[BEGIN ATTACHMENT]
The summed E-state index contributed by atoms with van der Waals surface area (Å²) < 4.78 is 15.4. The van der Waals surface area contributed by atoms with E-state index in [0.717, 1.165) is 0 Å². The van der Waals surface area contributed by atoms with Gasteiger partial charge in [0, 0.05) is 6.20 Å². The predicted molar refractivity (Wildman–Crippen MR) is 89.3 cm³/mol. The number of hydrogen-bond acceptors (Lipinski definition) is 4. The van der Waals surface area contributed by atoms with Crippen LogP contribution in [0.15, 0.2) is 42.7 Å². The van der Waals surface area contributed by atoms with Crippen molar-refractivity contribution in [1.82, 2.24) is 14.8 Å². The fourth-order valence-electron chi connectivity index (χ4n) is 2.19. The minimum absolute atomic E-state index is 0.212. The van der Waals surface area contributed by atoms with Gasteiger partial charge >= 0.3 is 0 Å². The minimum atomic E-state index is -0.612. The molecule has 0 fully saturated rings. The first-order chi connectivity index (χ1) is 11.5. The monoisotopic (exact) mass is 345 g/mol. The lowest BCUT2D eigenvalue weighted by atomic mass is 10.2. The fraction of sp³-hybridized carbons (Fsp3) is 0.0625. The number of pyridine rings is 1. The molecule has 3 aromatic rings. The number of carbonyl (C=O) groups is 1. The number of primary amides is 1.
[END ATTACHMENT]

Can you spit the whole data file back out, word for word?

The summed E-state index contributed by atoms with van der Waals surface area (Å²) < 4.78 is 15.4. The van der Waals surface area contributed by atoms with E-state index in [0.717, 1.165) is 0 Å². The van der Waals surface area contributed by atoms with Gasteiger partial charge in [0, 0.05) is 6.20 Å². The predicted molar refractivity (Wildman–Crippen MR) is 89.3 cm³/mol. The number of hydrogen-bond acceptors (Lipinski definition) is 4. The van der Waals surface area contributed by atoms with Crippen LogP contribution in [0.15, 0.2) is 42.7 Å². The van der Waals surface area contributed by atoms with Crippen molar-refractivity contribution in [1.82, 2.24) is 14.8 Å². The fourth-order valence-electron chi connectivity index (χ4n) is 2.19. The minimum absolute atomic E-state index is 0.212. The van der Waals surface area contributed by atoms with Gasteiger partial charge >= 0.3 is 0 Å². The minimum atomic E-state index is -0.612. The molecule has 0 fully saturated rings. The first-order chi connectivity index (χ1) is 11.5. The monoisotopic (exact) mass is 345 g/mol. The lowest BCUT2D eigenvalue weighted by atomic mass is 10.2. The fraction of sp³-hybridized carbons (Fsp3) is 0.0625. The number of pyridine rings is 1. The molecule has 3 aromatic rings. The number of carbonyl (C=O) groups is 1. The number of primary amides is 1.